North Texas Daily

Interim coach Canales injects positivity in program despite losing

Interim coach Canales injects positivity in program despite losing

October 29
02:05 2015

Reece Waddell | Senior Staff Writer


Some high schools honor their seniors with various awards before they graduate. Best looking and most athletic top many lists. North Texas interim head coach Mike Canales won an award before graduating high school too.

“I got most spirited,” Canales said. “Can you believe that?”

It’s easy to see why.

Canales was in the press box for the first five games of the season, serving as the team’s offensive coordinator. But since becoming interim head coach, Canales has been on the sidelines, making his presence known in the process. The 54-year-old has bolted up and down the sidelines in his first two games as head coach this season, encouraging players as they come on and off the field.

Canales has also held up a fist every time the defense has faced third down, symbolizing fourth down and the desire to get off the field.

“It’s not fake,” Canales said of his enthusiasm. “This is who I am. I’m Mike Canales. If you talk to any of my ex- players, they will tell you, ‘That’s Coach C.’”

Junior center Kaydon Kirby said Canales’ passion has resonated through the team and agrees that none of his actions are perceived as phony.

“I love it,” Kirby said. “I think Coach Canales has a lot of passion. I think when a tough situation comes, he’s done a good job of making sure no one strays off. He’s full of energy. He’ll get up and start dancing, and that spreads throughout the team. At first everyone was just kind of staring at him, and now game two everyone is jumping up and down with their fists up in the air.”

Canales garnered his love for coaching at an early age. His father coached many of his sports teams, from pop warner football to little league baseball. The admiration he had for his father is what Canales said ultimately led him down his current career path.

“I saw the investment that my father put into it, and I saw the rewards and the influence that my dad had on other kids,” Canales said. “And I said, ‘I want to be like my father.’”

North Texas interim head coach Mike Canales looks on with his team inside the red zone against Western Kentucky. Dylan Nadwodny | Staff Photographer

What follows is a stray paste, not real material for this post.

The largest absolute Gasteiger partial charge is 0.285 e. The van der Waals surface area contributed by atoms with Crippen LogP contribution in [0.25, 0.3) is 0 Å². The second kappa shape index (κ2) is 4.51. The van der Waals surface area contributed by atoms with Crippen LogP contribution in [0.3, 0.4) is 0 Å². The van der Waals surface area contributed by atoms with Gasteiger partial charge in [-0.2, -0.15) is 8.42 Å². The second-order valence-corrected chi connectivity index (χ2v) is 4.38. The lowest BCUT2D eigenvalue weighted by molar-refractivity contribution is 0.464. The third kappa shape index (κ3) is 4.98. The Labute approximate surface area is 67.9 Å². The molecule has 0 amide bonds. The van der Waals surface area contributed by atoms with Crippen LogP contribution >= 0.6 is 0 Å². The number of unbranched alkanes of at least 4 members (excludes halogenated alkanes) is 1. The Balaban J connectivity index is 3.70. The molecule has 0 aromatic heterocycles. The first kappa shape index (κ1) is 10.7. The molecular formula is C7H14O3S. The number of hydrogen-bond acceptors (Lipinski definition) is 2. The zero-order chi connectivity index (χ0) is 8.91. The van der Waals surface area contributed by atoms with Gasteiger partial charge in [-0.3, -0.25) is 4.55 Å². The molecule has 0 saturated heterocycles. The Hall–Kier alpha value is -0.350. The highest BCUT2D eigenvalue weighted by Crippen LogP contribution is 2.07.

North Texas interim head coach Mike Canales looks on his team inside the red zone against Western Kentucky. Dylan Nadwodny | Staff Photographer

After playing quarterback for Utah State University from 1981-1983, Canales began his coaching career as a graduate assistant at Brigham Young University in 1985. He got his first offensive coordinator job at Snow College, a position he held from 1987-1994. He then went to the University of Pacific for a year before moving to the University of South Florida to serve as the offensive coordinator and quarterbacks coach under Jim Levitt.

From there, Canales made a stop at North Carolina State University from 2001-2002 where he coached current All-Pro National Football League quarterback Philip Rivers.

“The only thing I ever worked on with Philip was his footwork, because I thought he had two left feet,” Canales joked. “And Philip hated to lose. He was a really competitive guy and he still is. And one thing about Philip was he could talk trash with the best of them and never use a swear word. That’s why he was so fun to be around.”

After spending two seasons at NC State, Canales made the jump to the NFL, coaching wide receivers for the New York Jets in 2003. After his stint in the NFL, Canales went to the University of Arizona and back to USF before ending up in Denton in 2010.

But despite the multitude of coaching positions at a variety of stops, Canales said there is not one coach in particular that his influenced the way he runs a team. Instead, Canales considers himself a combination of several coaches he has worked with – a trait he believes to be valuable.

“It’s not so much one person. I feel like I’m a mix of guys,” Canales said. “Chuck Amato gave me confidence. Jim Levitt taught me toughness. Norm Chow taught me the x’s and o’s. Mike Stoops, I learned a lot about defense. Dan McCarney, I saw how he turned this program around. I learned so much from him. I can take something from everyone.”

Junior quarterback DaMarcus Smith said having Canales as the interim head coach has paid dividends for him not only on the field, but off it as well.

“It helps me as a quarterback because he has his own experience of being a quarterback when he played. So a lot of stuff he does is catered towards us,” Smith said. “He always leaves his door open for anyone. If you have a problem he tells you to come to him. And if that means sitting and talking with you for two hours he will do it. And I know he doesn’t want credit for it, but I have to give him credit.”

Canales said although his main focus is getting North Texas in the win column, he is devoted to his players and wants them to know he supports them unconditionally.

“I want our players to know that Coach C has their back,” Canales said. “Through good plays and through bad plays, I’m always going to be there for them.”

Featured Image: North Texas interim head coach Mike Canales locks arms with redshirt freshman Connor Means before taking the field against Western Kentucky on October 15, 2015. Dylan Nadwodny | Staff Photographer

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